Capitalized or Deferred Revenue Expenditure

Written by True Tamplin, BSc, CEPF®

Reviewed by Subject Matter Experts

Updated on March 06, 2023


Heavy expenditure of a revenue nature, the benefit of which is available for a period of two or three (or even more) years, is known as capitalized or deferred revenue expenditure.


This expenditure is not written off from the profits of the year in which it was incurred; instead, it is spread over the number of years for which the benefit is expected to last.

To maintain steady growth, it is advisable to spread this expenditure equally over the number of years for which it is anticipated that the benefit will be enjoyed by the business.


Examples of capitalized or deferred revenue expenditure include:

  • Exceptional repairs of a non-recurring nature by way of overhauling of the plant and machinery
  • Advertising payments made under a contract extending over a period of more than one year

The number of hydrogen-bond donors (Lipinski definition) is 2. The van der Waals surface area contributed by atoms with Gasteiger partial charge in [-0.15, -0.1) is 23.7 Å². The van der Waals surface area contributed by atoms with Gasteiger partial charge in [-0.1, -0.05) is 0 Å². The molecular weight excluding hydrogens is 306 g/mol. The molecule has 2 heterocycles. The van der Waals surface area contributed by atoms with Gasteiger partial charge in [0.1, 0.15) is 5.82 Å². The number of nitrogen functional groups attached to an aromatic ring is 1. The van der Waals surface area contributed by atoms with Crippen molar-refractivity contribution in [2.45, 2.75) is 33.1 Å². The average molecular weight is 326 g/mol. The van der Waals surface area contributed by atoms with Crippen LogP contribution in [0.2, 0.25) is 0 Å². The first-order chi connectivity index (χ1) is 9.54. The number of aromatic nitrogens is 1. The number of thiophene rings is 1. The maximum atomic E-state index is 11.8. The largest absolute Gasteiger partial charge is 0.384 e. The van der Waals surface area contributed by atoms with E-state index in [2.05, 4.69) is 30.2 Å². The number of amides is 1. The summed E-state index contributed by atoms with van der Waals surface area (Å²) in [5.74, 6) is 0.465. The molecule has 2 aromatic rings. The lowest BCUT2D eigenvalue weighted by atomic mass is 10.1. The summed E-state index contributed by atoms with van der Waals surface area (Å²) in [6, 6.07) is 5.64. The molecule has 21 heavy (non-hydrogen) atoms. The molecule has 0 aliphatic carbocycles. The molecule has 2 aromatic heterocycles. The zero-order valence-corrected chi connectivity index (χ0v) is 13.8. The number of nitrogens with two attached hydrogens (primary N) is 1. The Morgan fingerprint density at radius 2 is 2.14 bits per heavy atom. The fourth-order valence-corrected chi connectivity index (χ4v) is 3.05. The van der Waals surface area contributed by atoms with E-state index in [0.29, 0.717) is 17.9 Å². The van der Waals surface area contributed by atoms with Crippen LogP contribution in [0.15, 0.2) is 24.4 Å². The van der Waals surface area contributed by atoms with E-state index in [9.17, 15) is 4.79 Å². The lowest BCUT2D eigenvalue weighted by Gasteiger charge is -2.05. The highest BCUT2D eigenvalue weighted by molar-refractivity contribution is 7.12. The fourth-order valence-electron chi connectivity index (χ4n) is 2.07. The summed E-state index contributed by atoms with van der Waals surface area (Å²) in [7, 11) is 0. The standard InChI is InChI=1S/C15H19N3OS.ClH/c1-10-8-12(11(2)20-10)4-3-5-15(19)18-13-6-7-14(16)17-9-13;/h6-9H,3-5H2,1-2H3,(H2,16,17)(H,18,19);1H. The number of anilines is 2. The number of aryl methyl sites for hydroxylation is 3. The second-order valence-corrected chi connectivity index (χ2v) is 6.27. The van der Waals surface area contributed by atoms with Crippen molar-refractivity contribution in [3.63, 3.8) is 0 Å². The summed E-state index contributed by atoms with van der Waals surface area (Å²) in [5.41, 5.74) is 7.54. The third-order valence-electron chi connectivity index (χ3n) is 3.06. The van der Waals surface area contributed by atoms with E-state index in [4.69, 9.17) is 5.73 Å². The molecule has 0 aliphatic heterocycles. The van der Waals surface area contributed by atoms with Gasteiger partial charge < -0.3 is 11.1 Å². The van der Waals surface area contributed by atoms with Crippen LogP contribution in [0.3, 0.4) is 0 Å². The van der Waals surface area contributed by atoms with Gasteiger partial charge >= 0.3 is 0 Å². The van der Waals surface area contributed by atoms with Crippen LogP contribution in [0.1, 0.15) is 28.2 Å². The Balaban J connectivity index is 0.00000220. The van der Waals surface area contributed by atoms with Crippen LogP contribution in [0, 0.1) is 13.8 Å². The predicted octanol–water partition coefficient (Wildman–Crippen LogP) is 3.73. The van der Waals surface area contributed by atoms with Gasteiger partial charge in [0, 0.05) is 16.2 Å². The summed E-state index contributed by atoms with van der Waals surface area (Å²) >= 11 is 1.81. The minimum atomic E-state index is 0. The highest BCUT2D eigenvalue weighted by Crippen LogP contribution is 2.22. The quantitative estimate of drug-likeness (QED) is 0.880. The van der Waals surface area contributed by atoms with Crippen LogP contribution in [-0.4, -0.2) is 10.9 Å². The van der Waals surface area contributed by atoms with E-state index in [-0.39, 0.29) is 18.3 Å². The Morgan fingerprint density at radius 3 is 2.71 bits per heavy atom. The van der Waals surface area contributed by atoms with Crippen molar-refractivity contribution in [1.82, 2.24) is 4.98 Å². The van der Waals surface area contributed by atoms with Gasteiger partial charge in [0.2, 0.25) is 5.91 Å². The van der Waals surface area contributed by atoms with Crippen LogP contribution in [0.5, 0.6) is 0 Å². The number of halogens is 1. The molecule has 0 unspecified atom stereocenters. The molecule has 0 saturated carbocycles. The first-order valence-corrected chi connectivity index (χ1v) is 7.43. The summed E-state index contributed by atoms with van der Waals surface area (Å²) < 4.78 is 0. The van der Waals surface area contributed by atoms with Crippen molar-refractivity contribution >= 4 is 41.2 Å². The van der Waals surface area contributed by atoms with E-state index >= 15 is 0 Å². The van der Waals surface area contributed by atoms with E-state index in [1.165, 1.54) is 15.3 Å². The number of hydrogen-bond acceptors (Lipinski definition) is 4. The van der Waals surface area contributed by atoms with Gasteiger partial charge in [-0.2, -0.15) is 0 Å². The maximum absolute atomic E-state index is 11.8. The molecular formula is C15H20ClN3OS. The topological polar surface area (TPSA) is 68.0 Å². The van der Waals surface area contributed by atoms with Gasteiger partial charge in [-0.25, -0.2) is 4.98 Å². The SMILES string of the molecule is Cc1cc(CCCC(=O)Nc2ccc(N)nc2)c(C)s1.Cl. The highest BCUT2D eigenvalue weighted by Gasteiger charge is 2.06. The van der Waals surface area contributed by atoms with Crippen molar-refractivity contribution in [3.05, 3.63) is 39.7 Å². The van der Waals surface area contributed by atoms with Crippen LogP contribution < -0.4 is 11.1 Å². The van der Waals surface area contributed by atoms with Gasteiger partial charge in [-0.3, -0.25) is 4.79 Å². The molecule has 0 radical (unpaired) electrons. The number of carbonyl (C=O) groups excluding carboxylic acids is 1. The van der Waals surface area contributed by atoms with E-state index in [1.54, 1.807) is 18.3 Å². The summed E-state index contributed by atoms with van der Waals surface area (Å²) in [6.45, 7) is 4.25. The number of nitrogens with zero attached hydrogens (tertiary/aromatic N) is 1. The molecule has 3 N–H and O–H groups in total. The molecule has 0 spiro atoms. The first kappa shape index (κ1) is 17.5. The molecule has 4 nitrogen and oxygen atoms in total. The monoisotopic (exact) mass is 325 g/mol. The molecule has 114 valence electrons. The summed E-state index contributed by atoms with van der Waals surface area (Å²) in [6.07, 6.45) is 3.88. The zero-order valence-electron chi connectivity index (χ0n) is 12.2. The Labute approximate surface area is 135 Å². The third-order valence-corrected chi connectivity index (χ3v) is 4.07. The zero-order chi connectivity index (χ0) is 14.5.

• Large amount allocated to advertisements in one year to popularize a new product

Capitalized or Deferred Revenue Expenditure FAQs

About the Author

True Tamplin, BSc, CEPF®

True Tamplin is a published author, public speaker, CEO of UpDigital, and founder of Finance Strategists.

True is a Certified Educator in Personal Finance (CEPF®), author of The Handy Financial Ratios Guide, a member of the Society for Advancing Business Editing and Writing, contributes to his financial education site, Finance Strategists, and has spoken to various financial communities such as the CFA Institute, as well as university students like his Alma mater, Biola University, where he received a bachelor of science in business and data analytics.

To learn more about True, visit his personal website or view his author profiles on Amazon, Nasdaq and Forbes.